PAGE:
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Or equivalently, what's the smallest angle between two n-vectors made up of n-1 0-elements and a single 1 or -1 (in any order).

I got to thinking that the surface area of a hypersphere (radius 1) is Sn−1 = 2π^(n/2) / Γ(n/2), and the area in each cell of a "mesh" of points separated by some small angle θ ought to be approximately θ^n

But the number of such points (about Sn−1 / θ^n) would eventually have to start falling - no matter how small θ is, when n exceeds 2 root pi/θ, the factorial in the gamma function takes over and the result starts to fall as n rises further.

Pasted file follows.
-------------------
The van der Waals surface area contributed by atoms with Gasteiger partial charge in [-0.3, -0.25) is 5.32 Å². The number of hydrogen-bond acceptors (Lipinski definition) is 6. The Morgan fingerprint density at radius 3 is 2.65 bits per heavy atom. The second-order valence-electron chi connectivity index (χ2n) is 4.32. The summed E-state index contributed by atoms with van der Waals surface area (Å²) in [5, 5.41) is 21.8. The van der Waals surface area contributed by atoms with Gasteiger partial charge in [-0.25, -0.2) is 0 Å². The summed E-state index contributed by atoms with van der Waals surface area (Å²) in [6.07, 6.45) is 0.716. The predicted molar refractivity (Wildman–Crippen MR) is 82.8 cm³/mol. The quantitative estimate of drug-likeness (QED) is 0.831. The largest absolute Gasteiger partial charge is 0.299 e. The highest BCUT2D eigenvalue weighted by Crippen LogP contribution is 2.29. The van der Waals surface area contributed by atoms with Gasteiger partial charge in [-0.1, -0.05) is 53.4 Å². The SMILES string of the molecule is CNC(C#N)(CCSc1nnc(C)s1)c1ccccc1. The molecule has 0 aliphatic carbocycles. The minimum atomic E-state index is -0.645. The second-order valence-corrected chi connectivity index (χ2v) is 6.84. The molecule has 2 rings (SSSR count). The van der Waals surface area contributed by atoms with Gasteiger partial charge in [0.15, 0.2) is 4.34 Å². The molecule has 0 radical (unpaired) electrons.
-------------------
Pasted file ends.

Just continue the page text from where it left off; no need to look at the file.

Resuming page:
And yet, the number of points of contact with the hypercube is always rising as 2^n. So, don't they eventually have to get closer together than the θ-spaced grid?

I'm open to the idea that there's something very wrong with just talking about how some grid of points described rather roughly as having a spacing of "about θ" in higher dimensions. We already can't tessellate a cubic grid on a 3-sphere, for example.

Anyway, the trivial cases look like this: 1d: 180 degrees 2d: 90 degrees 3d: 90 degrees, which is also weird. But then, the number of π's in the surface area also changes weirdly with n, due to the gamma function. Any thoughts?

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In any dimension $2$ or above the angle is $90^\circ$. The vectors from the origin to the contact point are orthogonal. Your definition in the first sentence proves it. Just line up each $\pm 1$ with a zero in the other vector and the dot product is zero.

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